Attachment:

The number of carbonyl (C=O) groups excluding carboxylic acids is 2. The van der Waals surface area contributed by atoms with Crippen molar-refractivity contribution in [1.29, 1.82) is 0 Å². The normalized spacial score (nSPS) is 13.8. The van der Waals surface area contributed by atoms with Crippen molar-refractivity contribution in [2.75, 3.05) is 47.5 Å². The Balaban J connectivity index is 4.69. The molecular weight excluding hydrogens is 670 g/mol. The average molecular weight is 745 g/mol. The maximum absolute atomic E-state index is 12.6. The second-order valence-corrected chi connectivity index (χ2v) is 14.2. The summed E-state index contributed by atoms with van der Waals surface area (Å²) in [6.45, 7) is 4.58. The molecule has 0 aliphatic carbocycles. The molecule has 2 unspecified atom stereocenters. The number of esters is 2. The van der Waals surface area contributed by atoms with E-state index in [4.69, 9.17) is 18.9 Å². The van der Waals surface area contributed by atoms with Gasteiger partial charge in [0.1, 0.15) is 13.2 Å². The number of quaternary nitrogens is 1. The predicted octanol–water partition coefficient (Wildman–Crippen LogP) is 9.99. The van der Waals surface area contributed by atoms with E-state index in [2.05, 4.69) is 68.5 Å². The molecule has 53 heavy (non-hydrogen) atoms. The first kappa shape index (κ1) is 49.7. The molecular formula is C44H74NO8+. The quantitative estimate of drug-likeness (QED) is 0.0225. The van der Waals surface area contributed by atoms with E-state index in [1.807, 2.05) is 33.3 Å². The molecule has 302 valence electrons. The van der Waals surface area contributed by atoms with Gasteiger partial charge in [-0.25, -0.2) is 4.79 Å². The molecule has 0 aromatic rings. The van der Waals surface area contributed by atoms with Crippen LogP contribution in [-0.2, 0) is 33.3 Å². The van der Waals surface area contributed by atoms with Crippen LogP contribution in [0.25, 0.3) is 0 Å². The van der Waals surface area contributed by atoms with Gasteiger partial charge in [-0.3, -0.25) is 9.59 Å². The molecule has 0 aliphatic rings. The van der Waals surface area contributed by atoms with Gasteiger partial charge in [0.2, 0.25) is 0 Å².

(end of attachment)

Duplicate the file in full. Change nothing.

The number of carbonyl (C=O) groups excluding carboxylic acids is 2. The van der Waals surface area contributed by atoms with Crippen molar-refractivity contribution in [1.29, 1.82) is 0 Å². The normalized spacial score (nSPS) is 13.8. The van der Waals surface area contributed by atoms with Crippen molar-refractivity contribution in [2.75, 3.05) is 47.5 Å². The Balaban J connectivity index is 4.69. The molecular weight excluding hydrogens is 670 g/mol. The average molecular weight is 745 g/mol. The maximum absolute atomic E-state index is 12.6. The second-order valence-corrected chi connectivity index (χ2v) is 14.2. The summed E-state index contributed by atoms with van der Waals surface area (Å²) in [6.45, 7) is 4.58. The molecule has 0 aliphatic carbocycles. The molecule has 2 unspecified atom stereocenters. The number of esters is 2. The van der Waals surface area contributed by atoms with E-state index in [4.69, 9.17) is 18.9 Å². The van der Waals surface area contributed by atoms with Gasteiger partial charge in [0.1, 0.15) is 13.2 Å². The number of quaternary nitrogens is 1. The predicted octanol–water partition coefficient (Wildman–Crippen LogP) is 9.99. The van der Waals surface area contributed by atoms with E-state index in [2.05, 4.69) is 68.5 Å². The molecule has 53 heavy (non-hydrogen) atoms. The first kappa shape index (κ1) is 49.7. The molecular formula is C44H74NO8+. The quantitative estimate of drug-likeness (QED) is 0.0225. The van der Waals surface area contributed by atoms with E-state index in [1.807, 2.05) is 33.3 Å². The molecule has 302 valence electrons. The van der Waals surface area contributed by atoms with Gasteiger partial charge in [-0.25, -0.2) is 4.79 Å². The molecule has 0 aromatic rings. The van der Waals surface area contributed by atoms with Crippen LogP contribution in [-0.2, 0) is 33.3 Å². The van der Waals surface area contributed by atoms with Crippen LogP contribution in [0.25, 0.3) is 0 Å². The van der Waals surface area contributed by atoms with Gasteiger partial charge in [-0.3, -0.25) is 9.59 Å². The molecule has 0 aliphatic rings. The van der Waals surface area contributed by atoms with Gasteiger partial charge in [0.2, 0.25) is 0 Å².